Kinross Gold will buy the 91% of shares in Red Back Mining that it doesn't already own. The price represents a value of C$30.50 ($29.77) per Red Back share.
In Asia Thursday mining shares gained as Australia's new prime minister said she plans to review the harsh tax on mining profits proposed by her predecessor. Hong Kong's Hang Seng lost 0.6% and China's Shanghai Composite Index crept 0.1% lower. In Japan the Nikkei 225 Index was virtually unchanged.
A volatile market means investor opportunity, but opinions vary on what's trash and what's treasure. Here, Nikhil Hutheesing and Dan Burrows give their "thumbs-up, thumbs-down" views on three hot stocks: Tim Hortons, Rio Tinto and McAfee. (With video)
The international mining community has long known about the country's vast mineral resources. But most mining companies remain wary of starting big, long-term projects there. Among the problems: No peace, no stability and a fondness for bribery.
Newly located deposits in Afghanistan could be a source of wealth for an impoverished nation crippled by decades of war. But getting those minerals out of the ground will require years of development and billions of dollars in investment.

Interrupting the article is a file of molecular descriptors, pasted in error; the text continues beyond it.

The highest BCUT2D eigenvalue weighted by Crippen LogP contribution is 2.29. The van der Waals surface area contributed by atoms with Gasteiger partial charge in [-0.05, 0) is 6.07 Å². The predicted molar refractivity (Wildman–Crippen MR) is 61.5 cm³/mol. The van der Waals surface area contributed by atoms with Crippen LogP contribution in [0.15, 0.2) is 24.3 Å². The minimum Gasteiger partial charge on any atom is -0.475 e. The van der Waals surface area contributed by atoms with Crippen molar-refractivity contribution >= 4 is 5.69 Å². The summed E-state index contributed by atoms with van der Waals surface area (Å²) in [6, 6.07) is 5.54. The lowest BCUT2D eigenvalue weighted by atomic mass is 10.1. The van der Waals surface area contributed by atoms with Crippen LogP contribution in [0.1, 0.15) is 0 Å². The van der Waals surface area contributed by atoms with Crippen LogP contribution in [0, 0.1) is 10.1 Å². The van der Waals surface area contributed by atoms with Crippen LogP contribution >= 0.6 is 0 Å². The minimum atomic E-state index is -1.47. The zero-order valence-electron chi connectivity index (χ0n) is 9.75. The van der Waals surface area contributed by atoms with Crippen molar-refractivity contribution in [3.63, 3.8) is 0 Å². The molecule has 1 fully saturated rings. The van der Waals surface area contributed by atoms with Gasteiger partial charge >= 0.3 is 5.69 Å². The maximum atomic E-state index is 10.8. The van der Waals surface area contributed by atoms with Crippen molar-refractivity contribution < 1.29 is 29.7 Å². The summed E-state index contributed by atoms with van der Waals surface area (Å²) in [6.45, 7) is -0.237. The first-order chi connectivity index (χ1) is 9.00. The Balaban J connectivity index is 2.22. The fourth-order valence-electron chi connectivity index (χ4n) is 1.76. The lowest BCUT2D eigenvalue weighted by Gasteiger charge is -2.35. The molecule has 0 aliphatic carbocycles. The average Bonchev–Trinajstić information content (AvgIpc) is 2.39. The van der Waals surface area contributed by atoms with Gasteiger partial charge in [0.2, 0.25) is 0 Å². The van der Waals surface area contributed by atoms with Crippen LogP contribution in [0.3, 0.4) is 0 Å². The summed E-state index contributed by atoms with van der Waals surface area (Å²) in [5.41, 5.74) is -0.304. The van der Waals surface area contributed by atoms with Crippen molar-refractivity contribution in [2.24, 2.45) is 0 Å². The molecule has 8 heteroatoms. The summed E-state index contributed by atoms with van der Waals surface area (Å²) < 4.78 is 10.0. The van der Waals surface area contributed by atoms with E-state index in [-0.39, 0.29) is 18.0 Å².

As the conflict in Afghanistan drags on, the U.S. has announced that the troubled Asian nation is sitting on upwards of $1 trillion in untapped mineral deposits. However, the resources are likely to end up getting mined not by American but by Russian and Chinese firms.
The disaster in West Virginia serves as a reminder that America's dependence on coal for energy isn't going away. While U.S. mining injuries and fatalities have dropped since 2001, safety lapses in the industry mean it remains very dangerous.